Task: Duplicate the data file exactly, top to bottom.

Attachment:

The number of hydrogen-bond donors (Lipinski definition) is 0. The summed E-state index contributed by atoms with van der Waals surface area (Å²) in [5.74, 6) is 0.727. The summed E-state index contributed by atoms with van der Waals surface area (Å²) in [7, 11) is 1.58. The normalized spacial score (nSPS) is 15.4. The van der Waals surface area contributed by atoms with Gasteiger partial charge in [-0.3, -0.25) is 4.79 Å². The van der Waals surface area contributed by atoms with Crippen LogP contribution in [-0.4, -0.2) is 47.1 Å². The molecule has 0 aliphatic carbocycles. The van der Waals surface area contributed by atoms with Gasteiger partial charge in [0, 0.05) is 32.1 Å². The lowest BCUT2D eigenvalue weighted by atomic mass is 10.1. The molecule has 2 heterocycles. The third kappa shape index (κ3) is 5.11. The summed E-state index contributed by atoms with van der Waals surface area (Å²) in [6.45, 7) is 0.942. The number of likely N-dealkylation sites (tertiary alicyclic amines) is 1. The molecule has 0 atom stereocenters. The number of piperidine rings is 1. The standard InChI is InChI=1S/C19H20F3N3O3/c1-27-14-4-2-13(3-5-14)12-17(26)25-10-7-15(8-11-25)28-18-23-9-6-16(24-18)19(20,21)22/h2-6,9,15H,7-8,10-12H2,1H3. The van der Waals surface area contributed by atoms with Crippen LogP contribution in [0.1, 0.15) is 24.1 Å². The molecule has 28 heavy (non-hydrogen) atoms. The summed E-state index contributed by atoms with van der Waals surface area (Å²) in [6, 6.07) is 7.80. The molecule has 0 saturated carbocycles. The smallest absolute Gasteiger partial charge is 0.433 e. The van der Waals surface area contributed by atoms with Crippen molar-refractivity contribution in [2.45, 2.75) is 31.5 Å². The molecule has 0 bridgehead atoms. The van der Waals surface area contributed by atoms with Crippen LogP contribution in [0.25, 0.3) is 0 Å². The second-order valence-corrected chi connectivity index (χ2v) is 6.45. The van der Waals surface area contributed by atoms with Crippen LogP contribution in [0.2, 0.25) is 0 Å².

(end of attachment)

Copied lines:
The number of hydrogen-bond donors (Lipinski definition) is 0. The summed E-state index contributed by atoms with van der Waals surface area (Å²) in [5.74, 6) is 0.727. The summed E-state index contributed by atoms with van der Waals surface area (Å²) in [7, 11) is 1.58. The normalized spacial score (nSPS) is 15.4. The van der Waals surface area contributed by atoms with Gasteiger partial charge in [-0.3, -0.25) is 4.79 Å². The van der Waals surface area contributed by atoms with Crippen LogP contribution in [-0.4, -0.2) is 47.1 Å². The molecule has 0 aliphatic carbocycles. The van der Waals surface area contributed by atoms with Gasteiger partial charge in [0, 0.05) is 32.1 Å². The lowest BCUT2D eigenvalue weighted by atomic mass is 10.1. The molecule has 2 heterocycles. The third kappa shape index (κ3) is 5.11. The summed E-state index contributed by atoms with van der Waals surface area (Å²) in [6.45, 7) is 0.942. The number of likely N-dealkylation sites (tertiary alicyclic amines) is 1. The molecule has 0 atom stereocenters. The number of piperidine rings is 1. The standard InChI is InChI=1S/C19H20F3N3O3/c1-27-14-4-2-13(3-5-14)12-17(26)25-10-7-15(8-11-25)28-18-23-9-6-16(24-18)19(20,21)22/h2-6,9,15H,7-8,10-12H2,1H3. The van der Waals surface area contributed by atoms with Crippen LogP contribution in [0.1, 0.15) is 24.1 Å². The molecule has 28 heavy (non-hydrogen) atoms. The summed E-state index contributed by atoms with van der Waals surface area (Å²) in [6, 6.07) is 7.80. The molecule has 0 saturated carbocycles. The smallest absolute Gasteiger partial charge is 0.433 e. The van der Waals surface area contributed by atoms with Crippen molar-refractivity contribution in [2.45, 2.75) is 31.5 Å². The molecule has 0 bridgehead atoms. The van der Waals surface area contributed by atoms with Crippen LogP contribution in [0.25, 0.3) is 0 Å². The second-order valence-corrected chi connectivity index (χ2v) is 6.45. The van der Waals surface area contributed by atoms with Crippen LogP contribution in [0.2, 0.25) is 0 Å².